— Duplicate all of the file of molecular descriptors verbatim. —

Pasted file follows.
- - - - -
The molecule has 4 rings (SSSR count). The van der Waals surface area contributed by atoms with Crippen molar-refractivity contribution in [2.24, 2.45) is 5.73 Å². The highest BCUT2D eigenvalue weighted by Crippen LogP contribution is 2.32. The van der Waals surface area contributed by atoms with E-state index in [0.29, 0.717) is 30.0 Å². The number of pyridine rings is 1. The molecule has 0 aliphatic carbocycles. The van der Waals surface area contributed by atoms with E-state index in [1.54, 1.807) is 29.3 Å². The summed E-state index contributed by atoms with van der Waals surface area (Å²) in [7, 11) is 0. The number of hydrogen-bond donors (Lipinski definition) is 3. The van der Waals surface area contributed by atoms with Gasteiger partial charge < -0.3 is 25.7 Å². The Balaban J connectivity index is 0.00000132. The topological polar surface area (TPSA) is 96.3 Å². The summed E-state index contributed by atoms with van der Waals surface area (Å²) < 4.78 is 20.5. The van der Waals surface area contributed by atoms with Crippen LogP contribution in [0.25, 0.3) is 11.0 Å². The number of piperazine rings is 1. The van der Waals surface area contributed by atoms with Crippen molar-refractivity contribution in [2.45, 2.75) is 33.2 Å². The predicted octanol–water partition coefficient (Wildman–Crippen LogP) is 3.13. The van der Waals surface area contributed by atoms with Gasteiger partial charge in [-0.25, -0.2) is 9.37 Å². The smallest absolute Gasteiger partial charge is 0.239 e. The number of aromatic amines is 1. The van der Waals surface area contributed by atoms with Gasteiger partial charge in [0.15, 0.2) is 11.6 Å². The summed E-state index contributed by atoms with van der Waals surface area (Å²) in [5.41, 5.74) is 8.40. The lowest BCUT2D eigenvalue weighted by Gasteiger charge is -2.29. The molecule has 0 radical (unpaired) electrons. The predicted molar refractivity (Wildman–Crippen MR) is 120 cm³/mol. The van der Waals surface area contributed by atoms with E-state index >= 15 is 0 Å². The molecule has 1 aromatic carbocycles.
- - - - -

The molecule has 4 rings (SSSR count). The van der Waals surface area contributed by atoms with Crippen molar-refractivity contribution in [2.24, 2.45) is 5.73 Å². The highest BCUT2D eigenvalue weighted by Crippen LogP contribution is 2.32. The van der Waals surface area contributed by atoms with E-state index in [0.29, 0.717) is 30.0 Å². The number of pyridine rings is 1. The molecule has 0 aliphatic carbocycles. The van der Waals surface area contributed by atoms with E-state index in [1.54, 1.807) is 29.3 Å². The summed E-state index contributed by atoms with van der Waals surface area (Å²) in [7, 11) is 0. The number of hydrogen-bond donors (Lipinski definition) is 3. The van der Waals surface area contributed by atoms with Gasteiger partial charge < -0.3 is 25.7 Å². The Balaban J connectivity index is 0.00000132. The topological polar surface area (TPSA) is 96.3 Å². The summed E-state index contributed by atoms with van der Waals surface area (Å²) < 4.78 is 20.5. The van der Waals surface area contributed by atoms with Crippen LogP contribution in [0.25, 0.3) is 11.0 Å². The number of piperazine rings is 1. The van der Waals surface area contributed by atoms with Crippen molar-refractivity contribution in [2.45, 2.75) is 33.2 Å². The predicted octanol–water partition coefficient (Wildman–Crippen LogP) is 3.13. The van der Waals surface area contributed by atoms with Gasteiger partial charge in [-0.25, -0.2) is 9.37 Å². The smallest absolute Gasteiger partial charge is 0.239 e. The number of aromatic amines is 1. The van der Waals surface area contributed by atoms with Gasteiger partial charge in [0.15, 0.2) is 11.6 Å². The summed E-state index contributed by atoms with van der Waals surface area (Å²) in [5.41, 5.74) is 8.40. The lowest BCUT2D eigenvalue weighted by Gasteiger charge is -2.29. The molecule has 0 radical (unpaired) electrons. The predicted molar refractivity (Wildman–Crippen MR) is 120 cm³/mol. The van der Waals surface area contributed by atoms with E-state index >= 15 is 0 Å². The molecule has 1 aromatic carbocycles.